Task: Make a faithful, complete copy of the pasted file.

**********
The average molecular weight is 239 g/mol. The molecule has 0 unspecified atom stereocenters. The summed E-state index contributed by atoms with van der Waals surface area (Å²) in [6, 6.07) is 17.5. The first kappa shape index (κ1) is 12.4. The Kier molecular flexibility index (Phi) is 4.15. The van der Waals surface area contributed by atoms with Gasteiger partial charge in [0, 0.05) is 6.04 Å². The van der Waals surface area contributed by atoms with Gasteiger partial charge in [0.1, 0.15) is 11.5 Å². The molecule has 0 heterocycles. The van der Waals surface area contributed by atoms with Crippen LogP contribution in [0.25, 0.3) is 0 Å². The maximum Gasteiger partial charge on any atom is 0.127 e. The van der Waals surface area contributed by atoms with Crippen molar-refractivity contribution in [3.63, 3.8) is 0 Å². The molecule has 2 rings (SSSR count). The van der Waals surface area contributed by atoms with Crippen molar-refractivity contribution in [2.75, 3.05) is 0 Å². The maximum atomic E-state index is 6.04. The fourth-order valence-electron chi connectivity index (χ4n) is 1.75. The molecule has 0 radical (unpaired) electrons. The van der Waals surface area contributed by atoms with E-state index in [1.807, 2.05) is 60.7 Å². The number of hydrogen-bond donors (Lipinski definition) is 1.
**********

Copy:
The average molecular weight is 239 g/mol. The molecule has 0 unspecified atom stereocenters. The summed E-state index contributed by atoms with van der Waals surface area (Å²) in [6, 6.07) is 17.5. The first kappa shape index (κ1) is 12.4. The Kier molecular flexibility index (Phi) is 4.15. The van der Waals surface area contributed by atoms with Gasteiger partial charge in [0, 0.05) is 6.04 Å². The van der Waals surface area contributed by atoms with Gasteiger partial charge in [0.1, 0.15) is 11.5 Å². The molecule has 0 heterocycles. The van der Waals surface area contributed by atoms with Crippen LogP contribution in [0.25, 0.3) is 0 Å². The maximum Gasteiger partial charge on any atom is 0.127 e. The van der Waals surface area contributed by atoms with Crippen molar-refractivity contribution in [3.63, 3.8) is 0 Å². The molecule has 2 rings (SSSR count). The van der Waals surface area contributed by atoms with Crippen molar-refractivity contribution in [2.75, 3.05) is 0 Å². The maximum atomic E-state index is 6.04. The fourth-order valence-electron chi connectivity index (χ4n) is 1.75. The molecule has 0 radical (unpaired) electrons. The van der Waals surface area contributed by atoms with E-state index in [1.807, 2.05) is 60.7 Å². The number of hydrogen-bond donors (Lipinski definition) is 1.